This was not necessarily unwelcome news for the king. Some of it was tied to ongoing provision of credit. William de la Pole is perhaps the best example of how this worked to the advantage of the King and the merchant. In his role as the Mayor of the Antwerp Wool Staple, Pole was able to generate some £110,000 for the King between June of 1338 and October 1339. This gave the crown readily available funds at a time of urgency. In return, the King enabled Pole to recoup monies from customs duties, with ‘The last trials of Sir William de la Pole’ by Fryde, 1962, suggesting that 77% of the credit provided to the king by him was repaid via duties and royal goods by December 1340. Representatives of the Bardi and Peruzzi received in the region of £18,000 in the same period from the duties. In short, Edward III used the Antwerp Wool Trade as security for an emergency loan and turned over tax collecting to agents of those whom he owed money to until such time as they were repaid. It solves a cash flow crisis on the one hand but removes an ongoing revenue stream on the other.
The Bardi and Peruzzi Banking Societies
These new loans from William de la Pole were still well short of the amount that was required for even the first instalment of repayments to the major sources of credit from the Low Countries and Germany. Other sources had to be found. The Bardi and Peruzzi’s were the first source. £82,000 was borrowed from them between September 1336 and December 1337 [Source of records: Warrants for Issues of the Exch. of Receipt].
The problem that the King now faced was that whilst he had been able to borrow large sums in a brief period of time, it was simply adding to the overall burden of debt. The amounts being borrowed, even when combined with funds send by the officers of the King’s Household, were simply not enough to cover the day to day expenses of the crown and repayments of the debts: debts for which interest was being charged. It was unsustainable and required changes.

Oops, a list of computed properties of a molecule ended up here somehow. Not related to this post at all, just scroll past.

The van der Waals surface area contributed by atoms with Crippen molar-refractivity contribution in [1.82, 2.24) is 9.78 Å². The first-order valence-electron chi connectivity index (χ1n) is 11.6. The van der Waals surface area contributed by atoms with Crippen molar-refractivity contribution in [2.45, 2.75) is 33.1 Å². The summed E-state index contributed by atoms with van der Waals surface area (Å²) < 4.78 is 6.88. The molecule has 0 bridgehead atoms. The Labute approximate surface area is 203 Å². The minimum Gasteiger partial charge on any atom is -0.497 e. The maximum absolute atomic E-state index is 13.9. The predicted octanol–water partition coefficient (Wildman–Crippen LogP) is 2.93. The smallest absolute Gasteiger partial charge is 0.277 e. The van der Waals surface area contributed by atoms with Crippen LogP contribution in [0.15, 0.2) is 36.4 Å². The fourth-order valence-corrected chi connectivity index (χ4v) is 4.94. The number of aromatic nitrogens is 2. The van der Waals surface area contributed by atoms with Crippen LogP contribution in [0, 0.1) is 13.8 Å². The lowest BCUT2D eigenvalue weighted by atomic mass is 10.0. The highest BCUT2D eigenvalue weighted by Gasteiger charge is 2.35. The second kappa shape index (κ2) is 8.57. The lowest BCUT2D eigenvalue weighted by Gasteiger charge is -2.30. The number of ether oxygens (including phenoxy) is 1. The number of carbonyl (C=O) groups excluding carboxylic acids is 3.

Wool Contracts – Monopolising Wool Exports to Secure Revenue
The solution needed a combination of new taxation arrangements and another short term series of fund raising. The former saw the introduction of a monopoly for the export of wool being introduced, via the creation of a contract that allowed only licensed merchants to trade with stipulations as to where they should disembark and trade. Enforcing this arrangement allowed the sale of contracts and regulated the amount of wool being exported which would increase the price and therefore repay debts at a faster rate or be used as collateral against additional sources of credit. The need for new credit was due to the time that the new wool contracts would take to generate income. To enable the new loans, the King turned again to William de la Pole, Bardi and Peruzzi’s but, with these Italian banking societies experiencing some difficulties in 1338, also to a broker called Monte Florum.
Failings of the Wool Contract
The Wool Contract enabled the renegotiation of some repayment plans. The contracts totalled some £200,000 worth of wool, to be sold via the Antwerp Staple. Yet by July 1338 just £19082. 10s had been raised via this means and used to address the debts accrued by the King. Edward had expected some 20,000 sacks of wool to have been sent to Antwerp under these arrangements. When Edward III arrived in Antwerp, he discovered that by that date just 1584 had arrived. This effectively meant that the King of England was penniless and the mechanism that had intended to solve his financial problems was, in its failing, simply making matters worse. In total the February wool levy resulted in 2072 sacks reaching the continent. Over half went directly to the bankers from whom Edward had borrowed. The remaining income was £6145. The second wool levy arrived in November. The fleet that carried the shipment of wool also carried an Embassy tasked with renegotiating the King’s debts with the royals and nobles of continental Europe. After the Italian bankers had taken their share, the cargo yielded £9361 for the crown. Which was a problem. The Embassy was dealing with the Holy Roman Emperor and some of his most influential nobles. A debt of £60000 to Louis of Bavaria was massively in arrears, with just £12,000 paid. Other nobles too had large debts that they expected Edward to repay.
Using Wool to Service Debts, Source Material
The Calendar of Close Rolls includes references to the manner in which wool was utilised for the servicing of the king’s debts. This example, from August 1340, shows the way in which wool was transferred and the values that were given to the product at that time.
Enrolment of indenture made between the king on one part and Matthew Canachoun and Tysard Garat merchants of the other part, testifying that 66,000 florins less 18 florins, at 8s. apiece being 9,897l. 6s. are due to the merchants and for damages of the non payment of that sum at Midsummer last, for four months following, to wit aat 346l. 10s. the month, 1,886l., and for money in default of the assignment of 2000l. made to them, 764l,. and for 10,000 florins which they lent to the king in parts beyond for wool which they had for him, 1,500l., the total being 13,547l. 6s. for which debt they hold themselves contented with 500 sacks of wool which they will have of the merchants of the Bardi and Peruzzi, of the price of 8,000l.; and it is agreed that they shall have wool in divers counties which shall be taken for the king’s use…